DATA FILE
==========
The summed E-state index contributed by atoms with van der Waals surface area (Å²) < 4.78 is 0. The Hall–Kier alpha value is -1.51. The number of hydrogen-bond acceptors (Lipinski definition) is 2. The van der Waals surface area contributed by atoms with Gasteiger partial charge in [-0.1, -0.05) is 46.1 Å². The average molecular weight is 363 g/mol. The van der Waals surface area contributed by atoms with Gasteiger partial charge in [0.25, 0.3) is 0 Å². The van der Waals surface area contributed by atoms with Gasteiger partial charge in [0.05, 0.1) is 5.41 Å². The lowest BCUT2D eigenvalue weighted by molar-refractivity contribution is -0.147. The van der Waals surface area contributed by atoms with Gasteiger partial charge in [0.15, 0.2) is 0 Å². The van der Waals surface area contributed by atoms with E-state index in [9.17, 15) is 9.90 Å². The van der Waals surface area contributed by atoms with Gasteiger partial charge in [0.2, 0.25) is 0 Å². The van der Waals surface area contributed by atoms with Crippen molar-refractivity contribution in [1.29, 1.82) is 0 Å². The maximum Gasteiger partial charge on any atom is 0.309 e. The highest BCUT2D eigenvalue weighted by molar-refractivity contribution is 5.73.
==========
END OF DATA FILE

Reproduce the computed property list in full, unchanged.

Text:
The summed E-state index contributed by atoms with van der Waals surface area (Å²) < 4.78 is 0. The Hall–Kier alpha value is -1.51. The number of hydrogen-bond acceptors (Lipinski definition) is 2. The van der Waals surface area contributed by atoms with Gasteiger partial charge in [-0.1, -0.05) is 46.1 Å². The average molecular weight is 363 g/mol. The van der Waals surface area contributed by atoms with Gasteiger partial charge in [0.25, 0.3) is 0 Å². The van der Waals surface area contributed by atoms with Gasteiger partial charge in [0.05, 0.1) is 5.41 Å². The lowest BCUT2D eigenvalue weighted by molar-refractivity contribution is -0.147. The van der Waals surface area contributed by atoms with Gasteiger partial charge in [0.15, 0.2) is 0 Å². The van der Waals surface area contributed by atoms with E-state index in [9.17, 15) is 9.90 Å². The van der Waals surface area contributed by atoms with Gasteiger partial charge in [0.2, 0.25) is 0 Å². The van der Waals surface area contributed by atoms with Crippen molar-refractivity contribution in [1.29, 1.82) is 0 Å². The maximum Gasteiger partial charge on any atom is 0.309 e. The highest BCUT2D eigenvalue weighted by molar-refractivity contribution is 5.73.